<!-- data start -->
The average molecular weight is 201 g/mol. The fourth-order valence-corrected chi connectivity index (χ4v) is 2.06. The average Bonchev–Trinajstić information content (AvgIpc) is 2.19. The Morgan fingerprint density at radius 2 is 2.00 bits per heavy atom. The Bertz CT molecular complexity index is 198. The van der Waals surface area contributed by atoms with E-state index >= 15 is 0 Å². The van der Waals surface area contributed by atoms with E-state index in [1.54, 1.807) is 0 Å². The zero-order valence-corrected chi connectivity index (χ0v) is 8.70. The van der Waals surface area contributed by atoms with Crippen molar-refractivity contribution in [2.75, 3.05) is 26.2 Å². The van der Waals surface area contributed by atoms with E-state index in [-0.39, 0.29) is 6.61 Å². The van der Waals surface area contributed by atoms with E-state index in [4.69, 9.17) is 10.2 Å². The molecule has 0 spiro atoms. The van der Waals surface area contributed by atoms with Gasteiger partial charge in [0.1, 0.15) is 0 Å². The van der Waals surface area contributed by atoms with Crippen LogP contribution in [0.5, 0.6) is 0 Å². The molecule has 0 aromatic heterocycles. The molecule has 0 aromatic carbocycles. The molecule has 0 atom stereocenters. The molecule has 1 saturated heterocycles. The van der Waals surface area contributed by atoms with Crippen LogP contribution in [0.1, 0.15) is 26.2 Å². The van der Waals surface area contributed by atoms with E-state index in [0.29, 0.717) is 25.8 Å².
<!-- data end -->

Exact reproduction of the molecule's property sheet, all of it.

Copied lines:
The average molecular weight is 201 g/mol. The fourth-order valence-corrected chi connectivity index (χ4v) is 2.06. The average Bonchev–Trinajstić information content (AvgIpc) is 2.19. The Morgan fingerprint density at radius 2 is 2.00 bits per heavy atom. The Bertz CT molecular complexity index is 198. The van der Waals surface area contributed by atoms with E-state index >= 15 is 0 Å². The van der Waals surface area contributed by atoms with E-state index in [1.54, 1.807) is 0 Å². The zero-order valence-corrected chi connectivity index (χ0v) is 8.70. The van der Waals surface area contributed by atoms with Crippen molar-refractivity contribution in [2.75, 3.05) is 26.2 Å². The van der Waals surface area contributed by atoms with E-state index in [-0.39, 0.29) is 6.61 Å². The van der Waals surface area contributed by atoms with E-state index in [4.69, 9.17) is 10.2 Å². The molecule has 0 spiro atoms. The van der Waals surface area contributed by atoms with Gasteiger partial charge in [0.1, 0.15) is 0 Å². The van der Waals surface area contributed by atoms with Crippen LogP contribution in [0.5, 0.6) is 0 Å². The molecule has 0 aromatic heterocycles. The molecule has 0 aromatic carbocycles. The molecule has 0 atom stereocenters. The molecule has 1 saturated heterocycles. The van der Waals surface area contributed by atoms with Crippen LogP contribution in [0.1, 0.15) is 26.2 Å². The van der Waals surface area contributed by atoms with E-state index in [0.29, 0.717) is 25.8 Å².